Scandinavia unites to lure filmmakers

Nordic nations develop resources, promote production

Sometimes the key to success is consolidation.

Under the name Scandinavian Locations, eight film commissions from Sweden, Norway, Denmark and Finland have created an umbrella entity to promote the entire region. At the annual AFCI Locations Trade Show in Santa Monica this month, the org will be out in force to show what these four nations can offer.

“Internationally, we are all small,” says Norwegian film commissioner Truls Kontny, “so now we are marketing ourselves as one bigger unity.”

At this year’s Berlin Film Festival, Scandinavian Locations hosted a brunch for 160 guests. After three days of exhibiting at the AFCI event, it will hold a reception at Scandinavia House in New York on April 20, inviting helmers, producers, writers and assorted film pros.

“We see the different countries more as being complementary rather than competitors,” Kontny adds. “For instance, Norway can offer fjords and high mountains, while Stockholm can offer big-city locations. Together we have everything that a producer could dream of, and this way we can have cooperation where we can help each other guide productions to the different countries.”

But locations aren’t everything. There is also a need for studios and backlots, and to that end a lot of developing and building is going on in Scandinavia. Several new soundstages are under construction in and around Stockholm. The existing studio at Kvarnholmen, just outside the city center, will be expanded into a big complex.

Another major project is the development of a major studio in Hallabrottet, close to the town of Kumla — about a two-hour drive from Stockholm — where an old concrete factory is being rebuilt as a studio. Also under construction: streets and houses resembling parts of Stockholm’s legendary Old Town.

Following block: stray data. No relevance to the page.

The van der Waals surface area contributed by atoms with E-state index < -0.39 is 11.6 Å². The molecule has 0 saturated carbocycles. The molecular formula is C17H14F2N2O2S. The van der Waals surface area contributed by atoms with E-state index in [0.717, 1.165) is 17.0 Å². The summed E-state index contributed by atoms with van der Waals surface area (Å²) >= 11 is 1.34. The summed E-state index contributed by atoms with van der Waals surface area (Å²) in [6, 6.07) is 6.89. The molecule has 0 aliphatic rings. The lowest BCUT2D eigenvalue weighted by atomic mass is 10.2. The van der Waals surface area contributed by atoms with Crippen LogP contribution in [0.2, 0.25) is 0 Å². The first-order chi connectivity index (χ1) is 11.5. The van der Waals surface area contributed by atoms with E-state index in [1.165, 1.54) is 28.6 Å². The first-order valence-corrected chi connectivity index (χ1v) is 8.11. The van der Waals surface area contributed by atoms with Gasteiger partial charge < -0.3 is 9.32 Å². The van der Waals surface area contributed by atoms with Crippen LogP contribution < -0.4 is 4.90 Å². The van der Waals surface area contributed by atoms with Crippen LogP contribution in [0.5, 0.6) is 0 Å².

“Right now we are building all this for a couple of specific productions, that I can’t yet name,” says Thomas Roger, development manager for Filmregion Stockholm-Malardalen. “There are no similar backlots in Scandinavia, and we all know how difficult it is to shoot in the Old Town, so there really is a need for this. The sets we are building now will be permanent because there will always be a demand for them.”

Roger will not reveal figures about the project’s cost, but says that private investors are behind it.

Things in Scandinavia are also moving fast on the post-production side as well. Norwegian Stein Gausereide, who recently worked on vfx for the Paul Greengrass film “Green Zone,” has set up his company, Gausst, in Bergen, Norway, where he is developing a digital communications system.

Swedish post company the Chimney Pot worked on several Berlinale winners, including “If I Want to Whistle, I Whistle,” “Sebbe” and “Incident by a Bank.” The company has offices in Stockholm, Warsaw, Kiev and Dubai.

Chimney Pot has also been active in doing post work on musicvideos for artists like Madonna, the Rolling Stones, U2, and most recently on the controversial Lady Gaga/Beyonce video “Telephone.”

And in features, Chimney Pot over the past couple of years has taken the title of co-producer. “We go in just to do post,” explains Fredrik Zander, the company’s head of feature film. “We don’t want to take over their job.”

Chimney Pot works on two to three big Swedish films a year as a co-producers, basing the decision on a production’s commercial prospects.

And when it comes to the smaller arthouse scene, the company has started a collaboration with film companies in Eastern Europe. Zander is excited by prospects for the film biz in Bulgaria and Romania. Chimney Pot currently is working on Slovenian film “Circus Fantasticus.”

“In Eastern Europe it is much more common that a film is made without thought of where the post will take place,” he says.

A foreign production company that wants to shoot in the Stockholm region or on the Baltic island Gotland can apply for co-financing coin from the three regional funds: Filmfinansiering Stockholm, Gotlands Filmfond and Filmfinansiering Orebro.

For a shoot in Stockholm, producers can also rely on Made in Stockholm-Malardalen, a string of companies offering discounts of 20% to 30% on equipment rentals, film labs, post-production facilities, hotels, restaurants, car rentals, gyms, spas and other necessities or amenities. And the Film Stockholm Partnership works with local authorities, national monument and park administrations and other entities to ensure that shooting in the Stockholm region remains flexible and easy.